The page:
05 - 03 - 2018

Observing Marine Snow - PIV on a ship

In the wide field of PIV Applications it's always nice to see how our equipment can help you to solve problems. In this case, our friends from the MPI and MARUM in Bremen were observing "marine snow" in the challenging environment of a ship. Read more about their interesting case...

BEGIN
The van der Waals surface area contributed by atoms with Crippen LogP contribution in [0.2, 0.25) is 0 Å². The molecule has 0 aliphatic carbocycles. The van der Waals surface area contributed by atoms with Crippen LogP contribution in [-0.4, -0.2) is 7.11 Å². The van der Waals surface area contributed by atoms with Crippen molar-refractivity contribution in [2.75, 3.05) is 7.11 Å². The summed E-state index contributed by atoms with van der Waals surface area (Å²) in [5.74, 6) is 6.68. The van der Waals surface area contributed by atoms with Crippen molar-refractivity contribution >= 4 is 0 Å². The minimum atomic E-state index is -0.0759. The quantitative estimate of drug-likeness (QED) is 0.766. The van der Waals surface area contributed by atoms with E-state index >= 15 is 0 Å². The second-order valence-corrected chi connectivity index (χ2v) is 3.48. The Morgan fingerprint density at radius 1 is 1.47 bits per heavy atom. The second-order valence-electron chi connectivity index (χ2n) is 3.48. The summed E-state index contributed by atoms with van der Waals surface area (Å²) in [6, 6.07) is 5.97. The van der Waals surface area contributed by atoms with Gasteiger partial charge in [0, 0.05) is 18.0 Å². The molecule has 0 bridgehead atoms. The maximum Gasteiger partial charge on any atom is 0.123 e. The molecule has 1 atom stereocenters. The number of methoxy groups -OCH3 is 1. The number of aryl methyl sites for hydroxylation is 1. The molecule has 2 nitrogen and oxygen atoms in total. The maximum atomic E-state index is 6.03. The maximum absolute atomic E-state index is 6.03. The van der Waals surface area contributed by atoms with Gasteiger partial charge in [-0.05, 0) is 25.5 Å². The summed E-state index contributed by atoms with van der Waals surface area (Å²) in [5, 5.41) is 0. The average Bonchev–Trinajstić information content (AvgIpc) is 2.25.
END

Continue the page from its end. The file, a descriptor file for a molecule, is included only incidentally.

In the sunlit and nutrient rich ocean regions huge phytoplankton blooms are formed which fix atmospheric CO2 to bioavailable organic carbon. This organic carbon is the basis of a productive food web that leads to an ocean which is teeming with life. But, many organisms generate many waste products, i.e. detritus. Agglutinated by natural polymers the detritus forms millimeter sized aggregates: “Marine Snow”, which precipitates as a shower of organic matter that exports CO2 to deeper water layers. To quantify the CO2 export, it is of paramount importance to understand the sinking behaviour of marine snow which is subject of research at the Max-Planck-Institute for Marine Microbiology in Bremen. The researchers developed a flow chamber and coupled it to the ILA LPS, to visualize and investigate marine snow aggregates with sizes ranging between 500 µm und 2000 µm. A particular challenge is that marine snow is very fragile and cannot be transported; therefore, the system was optimized for ship-based measurements.